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Tuesday, 17 October, 2000, 13:25 GMT
Train crashes: likely injuries
Crash victim
Crush injuries are a serious problem
Injuries sustained in train crashes can be among the most serious of any type of accident.

Many people are standing up on trains, and so are thrown the length of the carriage without any protection at high impact.

This is particularly relevant in the case of the Hertfordshire train crash, in which it is thought that the buffet car suffered the most severe damage.

Also the heavy engineering associated with trains can make it extremely difficult for the emergency services to free trapped people.

The problems are also compounded by the huge amount of glass present in most trains which can cause severe lacerations.

Dr Peter Holden, press spokesman for the British Association for Immediate Care, said: "If you are thrown the length of a carriage it is just the same as being knocked down by a car, except you are then also hit by everybody else and everything else in the carriage, and then probably also showered with glass."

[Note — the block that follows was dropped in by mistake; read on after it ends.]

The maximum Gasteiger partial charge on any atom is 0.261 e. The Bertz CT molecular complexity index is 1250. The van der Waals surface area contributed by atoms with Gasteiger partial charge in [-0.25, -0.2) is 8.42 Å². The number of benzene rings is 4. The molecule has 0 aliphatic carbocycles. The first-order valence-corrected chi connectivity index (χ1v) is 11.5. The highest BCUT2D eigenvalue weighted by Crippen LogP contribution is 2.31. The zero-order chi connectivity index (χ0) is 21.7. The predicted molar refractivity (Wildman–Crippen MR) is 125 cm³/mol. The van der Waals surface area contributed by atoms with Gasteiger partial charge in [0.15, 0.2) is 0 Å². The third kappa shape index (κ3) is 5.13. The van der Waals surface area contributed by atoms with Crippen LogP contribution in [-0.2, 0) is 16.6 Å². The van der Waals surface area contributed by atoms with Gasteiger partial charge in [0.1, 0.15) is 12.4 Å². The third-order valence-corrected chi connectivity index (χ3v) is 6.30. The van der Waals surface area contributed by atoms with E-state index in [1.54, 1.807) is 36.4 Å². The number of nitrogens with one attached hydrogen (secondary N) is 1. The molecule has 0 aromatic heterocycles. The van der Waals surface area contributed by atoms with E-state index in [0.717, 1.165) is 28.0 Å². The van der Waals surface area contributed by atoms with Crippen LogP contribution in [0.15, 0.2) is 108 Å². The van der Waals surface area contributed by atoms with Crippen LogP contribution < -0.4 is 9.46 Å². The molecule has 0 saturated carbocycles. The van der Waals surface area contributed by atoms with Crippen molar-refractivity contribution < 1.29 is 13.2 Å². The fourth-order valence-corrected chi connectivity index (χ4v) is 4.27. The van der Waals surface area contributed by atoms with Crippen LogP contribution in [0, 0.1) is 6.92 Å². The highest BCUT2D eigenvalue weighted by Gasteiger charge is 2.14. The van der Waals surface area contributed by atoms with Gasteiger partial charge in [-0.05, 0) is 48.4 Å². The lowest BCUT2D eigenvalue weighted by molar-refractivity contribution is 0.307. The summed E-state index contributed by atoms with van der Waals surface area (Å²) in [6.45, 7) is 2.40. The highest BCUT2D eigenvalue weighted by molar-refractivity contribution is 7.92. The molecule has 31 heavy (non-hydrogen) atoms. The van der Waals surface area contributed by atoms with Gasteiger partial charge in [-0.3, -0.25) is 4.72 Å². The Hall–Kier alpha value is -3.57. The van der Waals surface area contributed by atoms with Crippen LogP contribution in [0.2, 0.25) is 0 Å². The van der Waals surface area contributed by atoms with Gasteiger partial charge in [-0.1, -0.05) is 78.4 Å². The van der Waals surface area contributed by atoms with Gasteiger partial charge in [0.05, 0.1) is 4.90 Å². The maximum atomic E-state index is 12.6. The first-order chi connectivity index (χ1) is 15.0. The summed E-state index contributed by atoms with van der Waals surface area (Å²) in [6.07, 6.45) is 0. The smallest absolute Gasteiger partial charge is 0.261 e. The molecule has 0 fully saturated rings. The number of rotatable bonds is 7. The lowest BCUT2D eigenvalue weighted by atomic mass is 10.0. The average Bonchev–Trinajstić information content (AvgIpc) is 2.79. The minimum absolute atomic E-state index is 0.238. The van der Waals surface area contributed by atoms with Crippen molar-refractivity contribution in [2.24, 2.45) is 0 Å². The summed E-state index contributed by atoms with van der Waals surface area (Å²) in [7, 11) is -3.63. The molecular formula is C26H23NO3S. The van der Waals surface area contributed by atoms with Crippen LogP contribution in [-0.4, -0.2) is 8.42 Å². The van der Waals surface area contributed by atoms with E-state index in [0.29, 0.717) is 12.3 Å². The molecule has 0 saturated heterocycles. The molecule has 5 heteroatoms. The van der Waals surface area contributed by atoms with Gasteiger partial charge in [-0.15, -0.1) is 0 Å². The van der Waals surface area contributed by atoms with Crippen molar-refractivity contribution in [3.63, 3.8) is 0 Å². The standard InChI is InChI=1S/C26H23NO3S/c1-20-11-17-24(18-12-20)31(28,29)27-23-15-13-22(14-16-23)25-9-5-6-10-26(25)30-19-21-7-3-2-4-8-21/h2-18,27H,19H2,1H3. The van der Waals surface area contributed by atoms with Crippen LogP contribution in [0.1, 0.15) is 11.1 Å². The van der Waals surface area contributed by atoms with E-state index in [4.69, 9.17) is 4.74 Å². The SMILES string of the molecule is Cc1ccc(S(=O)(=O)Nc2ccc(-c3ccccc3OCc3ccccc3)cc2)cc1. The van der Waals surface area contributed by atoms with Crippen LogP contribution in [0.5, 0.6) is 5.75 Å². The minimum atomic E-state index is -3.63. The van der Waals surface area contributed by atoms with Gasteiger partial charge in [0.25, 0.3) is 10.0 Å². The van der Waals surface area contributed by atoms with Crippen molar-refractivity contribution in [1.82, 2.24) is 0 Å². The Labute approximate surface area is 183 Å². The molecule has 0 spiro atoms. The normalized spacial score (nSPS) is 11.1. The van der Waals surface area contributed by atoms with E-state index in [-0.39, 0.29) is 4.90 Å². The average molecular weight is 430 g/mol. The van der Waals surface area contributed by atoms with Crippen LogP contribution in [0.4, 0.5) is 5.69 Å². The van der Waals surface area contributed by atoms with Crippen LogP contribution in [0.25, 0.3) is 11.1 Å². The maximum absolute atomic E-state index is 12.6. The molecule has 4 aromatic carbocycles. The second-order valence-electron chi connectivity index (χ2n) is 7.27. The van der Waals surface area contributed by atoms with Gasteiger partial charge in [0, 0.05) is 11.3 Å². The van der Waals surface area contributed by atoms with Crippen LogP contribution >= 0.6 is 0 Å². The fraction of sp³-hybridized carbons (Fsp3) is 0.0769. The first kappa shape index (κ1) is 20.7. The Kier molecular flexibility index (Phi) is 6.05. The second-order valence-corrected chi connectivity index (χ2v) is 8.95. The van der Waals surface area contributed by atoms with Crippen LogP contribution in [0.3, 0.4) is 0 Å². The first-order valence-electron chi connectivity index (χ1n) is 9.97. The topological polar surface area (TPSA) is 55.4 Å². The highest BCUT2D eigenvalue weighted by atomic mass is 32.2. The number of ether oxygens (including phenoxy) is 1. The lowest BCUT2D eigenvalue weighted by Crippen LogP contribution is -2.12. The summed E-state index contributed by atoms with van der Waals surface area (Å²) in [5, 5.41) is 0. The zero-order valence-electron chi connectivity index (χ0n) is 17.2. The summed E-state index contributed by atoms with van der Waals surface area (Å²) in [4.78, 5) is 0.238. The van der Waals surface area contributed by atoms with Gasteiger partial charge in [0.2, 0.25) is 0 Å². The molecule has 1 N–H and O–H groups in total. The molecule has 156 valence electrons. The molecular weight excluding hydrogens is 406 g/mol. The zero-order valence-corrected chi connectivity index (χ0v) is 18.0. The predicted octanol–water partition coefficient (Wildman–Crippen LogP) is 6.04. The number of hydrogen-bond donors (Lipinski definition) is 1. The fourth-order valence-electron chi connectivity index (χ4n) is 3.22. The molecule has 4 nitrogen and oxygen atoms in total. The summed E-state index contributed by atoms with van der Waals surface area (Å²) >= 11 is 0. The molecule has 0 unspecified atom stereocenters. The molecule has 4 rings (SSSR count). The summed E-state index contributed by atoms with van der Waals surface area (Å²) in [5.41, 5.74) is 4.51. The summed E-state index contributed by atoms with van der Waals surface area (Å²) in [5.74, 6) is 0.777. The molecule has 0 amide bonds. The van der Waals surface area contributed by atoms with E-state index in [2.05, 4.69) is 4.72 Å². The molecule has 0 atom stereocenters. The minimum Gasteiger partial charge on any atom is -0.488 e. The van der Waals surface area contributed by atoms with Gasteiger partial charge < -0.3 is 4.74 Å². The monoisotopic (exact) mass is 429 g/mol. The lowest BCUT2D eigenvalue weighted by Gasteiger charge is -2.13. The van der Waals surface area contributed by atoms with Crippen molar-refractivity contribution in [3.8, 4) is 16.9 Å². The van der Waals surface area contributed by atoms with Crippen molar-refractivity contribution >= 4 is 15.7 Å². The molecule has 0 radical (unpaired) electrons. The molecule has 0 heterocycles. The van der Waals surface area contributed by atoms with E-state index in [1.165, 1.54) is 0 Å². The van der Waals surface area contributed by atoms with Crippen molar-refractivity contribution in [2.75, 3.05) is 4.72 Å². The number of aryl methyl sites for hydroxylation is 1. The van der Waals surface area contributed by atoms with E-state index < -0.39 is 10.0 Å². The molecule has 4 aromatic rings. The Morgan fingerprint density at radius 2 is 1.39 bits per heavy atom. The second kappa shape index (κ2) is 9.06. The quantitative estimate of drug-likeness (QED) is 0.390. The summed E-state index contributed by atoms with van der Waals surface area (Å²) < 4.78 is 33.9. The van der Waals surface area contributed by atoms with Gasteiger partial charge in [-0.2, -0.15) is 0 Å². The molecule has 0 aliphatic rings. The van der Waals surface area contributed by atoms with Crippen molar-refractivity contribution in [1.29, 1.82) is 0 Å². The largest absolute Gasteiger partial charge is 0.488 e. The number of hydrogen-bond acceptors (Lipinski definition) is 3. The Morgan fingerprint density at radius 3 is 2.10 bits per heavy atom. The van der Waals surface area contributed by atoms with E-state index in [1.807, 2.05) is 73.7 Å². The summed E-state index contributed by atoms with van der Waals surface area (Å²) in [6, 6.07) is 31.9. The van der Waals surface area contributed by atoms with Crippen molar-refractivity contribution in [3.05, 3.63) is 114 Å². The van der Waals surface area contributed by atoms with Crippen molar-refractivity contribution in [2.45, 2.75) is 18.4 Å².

Dr Holden said a person caught up in a serious train crash will suffer three types of damage:

  • That caused by being thrown across a carriage
  • That caused by others smashing into you
  • That caused by the body's organs crashing against the body's other internal structures

Crush injuries

In a train crash crush injuries are often the most serious problem, and may often require urgent surgery.

Organs can be severely bruised, lacerated, or even ripped away from their vital blood supply, causing internal bleeding which can rapidly lead to death.

Haemorrhagic shock is another serious concern. Head and limb injuries are a common problem, as are the effects of smoke inhalation.

Medical officers arriving at the scene of a train crash are trained to "do the most for the most".

This means rapidly assessing the severity of people's injuries, and categorising them as either: requiring delayed treatment, urgent treatment (two to four hours), immediate treatment or dead.

The definition depends on whether a patient can breath, and whether they have a proper circulation.

Doctors' top priority is to attempt to establish a working airway, and they will hook those patients who require it to an intravenous drip and to an oxygen supply.

However, the top priority at the scene of a crash is not to administer medical treatment, but to stabilise patients and to transport them to hospital as quickly as possible

Dr Holden said: "People who are yelling and screaming are not your first priority, it is the quite ones that are - at least those who are screaming can clearly breath and have a circulation."

Not all seriously injured patients can be guaranteed treatment at a local hospital.

Dr Holden said: "Some patients may be taken some distance, you cannot suddenly put 20 seriously injured people into one hospital. They may need as much as six hours surgery each within 24 hours, and no hospital can cope with that."

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